Everyone would like a solution to the problem of rising college costs. While students worry that they cannot afford a college education, U.S. colleges and universities know they cannot really afford to educate them either, Time reports.
At a technology-intensive research university like the Massachusetts Institute of Technology, it now costs three times as much to educate an undergraduate as we receive in net tuition—that is, the tuition MIT receives after providing for financial aid. To push the research frontier and educate innovators in science and engineering demands costly instrumentation and unique facilities.
Even for institutions with substantial endowments, subsidizing a deficit driven by these and other costs is, in the long run, unsustainable.
Some wonder whether today’s online technologies—specifically, massive open online courses, or MOOCs, which can reach many thousands of students at a comparatively low cost—could be an answer. I am convinced that digital learning is the most important innovation in education since the printing press.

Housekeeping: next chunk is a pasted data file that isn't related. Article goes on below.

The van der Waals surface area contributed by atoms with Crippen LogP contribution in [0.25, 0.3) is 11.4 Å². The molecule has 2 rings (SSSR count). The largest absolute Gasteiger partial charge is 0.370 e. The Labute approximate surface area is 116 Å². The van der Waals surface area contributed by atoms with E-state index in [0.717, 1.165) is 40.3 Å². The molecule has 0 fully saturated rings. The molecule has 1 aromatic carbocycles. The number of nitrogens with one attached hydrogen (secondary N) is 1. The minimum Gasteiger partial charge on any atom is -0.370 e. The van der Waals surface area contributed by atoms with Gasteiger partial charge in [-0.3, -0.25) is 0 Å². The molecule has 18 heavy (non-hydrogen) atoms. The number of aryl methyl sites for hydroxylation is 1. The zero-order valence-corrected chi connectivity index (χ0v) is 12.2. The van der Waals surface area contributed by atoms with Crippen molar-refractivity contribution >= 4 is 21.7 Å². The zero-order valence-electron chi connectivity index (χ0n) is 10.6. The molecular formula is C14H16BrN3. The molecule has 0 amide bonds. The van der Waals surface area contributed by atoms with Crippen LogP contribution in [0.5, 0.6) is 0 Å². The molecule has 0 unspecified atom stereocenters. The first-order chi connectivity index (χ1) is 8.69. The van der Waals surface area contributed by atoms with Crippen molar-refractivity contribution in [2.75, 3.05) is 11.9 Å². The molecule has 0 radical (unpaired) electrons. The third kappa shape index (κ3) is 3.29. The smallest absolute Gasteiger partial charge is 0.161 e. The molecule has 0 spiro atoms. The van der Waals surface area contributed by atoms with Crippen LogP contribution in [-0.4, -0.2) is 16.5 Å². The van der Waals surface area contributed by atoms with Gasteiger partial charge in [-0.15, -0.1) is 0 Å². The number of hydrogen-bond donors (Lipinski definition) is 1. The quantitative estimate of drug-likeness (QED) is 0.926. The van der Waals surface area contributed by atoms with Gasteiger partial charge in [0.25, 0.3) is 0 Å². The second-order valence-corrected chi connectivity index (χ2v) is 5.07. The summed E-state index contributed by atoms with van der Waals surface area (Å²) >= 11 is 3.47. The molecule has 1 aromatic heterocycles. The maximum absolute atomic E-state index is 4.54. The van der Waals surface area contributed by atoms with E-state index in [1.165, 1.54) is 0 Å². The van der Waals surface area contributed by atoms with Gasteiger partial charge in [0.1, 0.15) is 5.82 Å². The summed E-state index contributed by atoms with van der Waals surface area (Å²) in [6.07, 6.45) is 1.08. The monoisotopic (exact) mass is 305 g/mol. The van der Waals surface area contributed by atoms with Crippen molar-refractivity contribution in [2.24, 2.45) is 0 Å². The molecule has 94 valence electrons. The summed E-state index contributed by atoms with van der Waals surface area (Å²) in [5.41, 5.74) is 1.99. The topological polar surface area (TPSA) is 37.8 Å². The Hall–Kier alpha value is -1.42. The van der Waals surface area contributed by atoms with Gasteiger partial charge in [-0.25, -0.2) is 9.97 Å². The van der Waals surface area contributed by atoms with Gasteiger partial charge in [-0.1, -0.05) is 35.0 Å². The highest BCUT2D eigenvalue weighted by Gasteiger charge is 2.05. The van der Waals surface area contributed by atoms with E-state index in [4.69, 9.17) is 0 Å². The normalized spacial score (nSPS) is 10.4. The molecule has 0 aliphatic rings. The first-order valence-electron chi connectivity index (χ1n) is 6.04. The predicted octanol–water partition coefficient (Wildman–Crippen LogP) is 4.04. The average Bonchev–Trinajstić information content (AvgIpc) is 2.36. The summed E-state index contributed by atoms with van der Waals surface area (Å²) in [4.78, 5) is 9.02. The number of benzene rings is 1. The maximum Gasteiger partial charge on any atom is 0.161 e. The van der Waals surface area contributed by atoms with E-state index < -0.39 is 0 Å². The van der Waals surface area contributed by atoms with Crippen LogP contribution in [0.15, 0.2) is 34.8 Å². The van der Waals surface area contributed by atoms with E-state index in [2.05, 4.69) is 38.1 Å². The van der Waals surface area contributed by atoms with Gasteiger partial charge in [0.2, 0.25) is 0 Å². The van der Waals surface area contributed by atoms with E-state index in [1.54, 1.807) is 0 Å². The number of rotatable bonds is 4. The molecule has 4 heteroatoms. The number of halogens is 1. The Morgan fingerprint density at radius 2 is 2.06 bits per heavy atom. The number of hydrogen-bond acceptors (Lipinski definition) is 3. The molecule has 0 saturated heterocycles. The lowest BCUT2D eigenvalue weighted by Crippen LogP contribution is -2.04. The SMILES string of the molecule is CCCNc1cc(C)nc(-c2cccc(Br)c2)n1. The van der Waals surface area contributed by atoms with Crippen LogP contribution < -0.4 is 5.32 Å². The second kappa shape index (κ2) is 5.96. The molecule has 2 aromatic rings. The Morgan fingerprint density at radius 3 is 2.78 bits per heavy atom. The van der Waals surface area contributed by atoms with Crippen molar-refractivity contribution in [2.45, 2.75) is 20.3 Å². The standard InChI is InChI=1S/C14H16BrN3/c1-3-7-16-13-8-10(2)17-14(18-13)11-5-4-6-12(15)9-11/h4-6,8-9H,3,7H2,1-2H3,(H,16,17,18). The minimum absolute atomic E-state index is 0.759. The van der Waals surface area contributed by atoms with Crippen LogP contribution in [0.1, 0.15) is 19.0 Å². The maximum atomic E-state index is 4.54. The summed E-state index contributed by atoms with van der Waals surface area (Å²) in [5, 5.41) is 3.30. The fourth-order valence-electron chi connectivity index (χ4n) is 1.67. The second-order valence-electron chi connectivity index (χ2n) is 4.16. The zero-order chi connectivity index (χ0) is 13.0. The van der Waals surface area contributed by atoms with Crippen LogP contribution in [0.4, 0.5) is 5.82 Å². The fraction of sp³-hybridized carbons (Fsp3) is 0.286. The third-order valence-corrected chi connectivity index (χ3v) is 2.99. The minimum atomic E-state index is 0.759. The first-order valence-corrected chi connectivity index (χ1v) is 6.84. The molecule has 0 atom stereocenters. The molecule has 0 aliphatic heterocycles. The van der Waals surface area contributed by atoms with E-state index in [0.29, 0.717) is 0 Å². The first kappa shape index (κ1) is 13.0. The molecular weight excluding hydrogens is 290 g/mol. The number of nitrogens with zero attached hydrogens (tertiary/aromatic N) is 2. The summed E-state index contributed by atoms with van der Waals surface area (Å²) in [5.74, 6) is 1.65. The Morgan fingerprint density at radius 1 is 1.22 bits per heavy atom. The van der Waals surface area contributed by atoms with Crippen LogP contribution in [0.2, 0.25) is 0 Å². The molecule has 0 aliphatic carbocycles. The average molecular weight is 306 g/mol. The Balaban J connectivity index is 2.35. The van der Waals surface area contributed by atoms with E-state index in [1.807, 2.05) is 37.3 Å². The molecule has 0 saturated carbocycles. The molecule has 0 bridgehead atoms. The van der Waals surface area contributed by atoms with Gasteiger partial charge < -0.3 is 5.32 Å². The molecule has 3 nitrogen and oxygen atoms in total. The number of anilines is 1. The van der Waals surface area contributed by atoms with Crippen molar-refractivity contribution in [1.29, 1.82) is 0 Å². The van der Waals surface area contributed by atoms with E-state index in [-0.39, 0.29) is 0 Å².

Yet if we want to know whether these technologies will make a college degree less expensive, we may be asking the wrong question. I believe they will; we are assessing this possibility at MIT even now.
But first we should use these tools to make higher education better—in fact, to reinvent it. When the class of 2025 arrives on campuses, these technologies will have reshaped the entire concept of college in ways we cannot yet predict. Those transformations may change the whole equation, from access to effectiveness to cost.
To understand the potential, it’s important to focus on what digital learning is good for. At least at the moment, it is surely not very good at replacing a close personal connection with an inspiring teacher and mentor.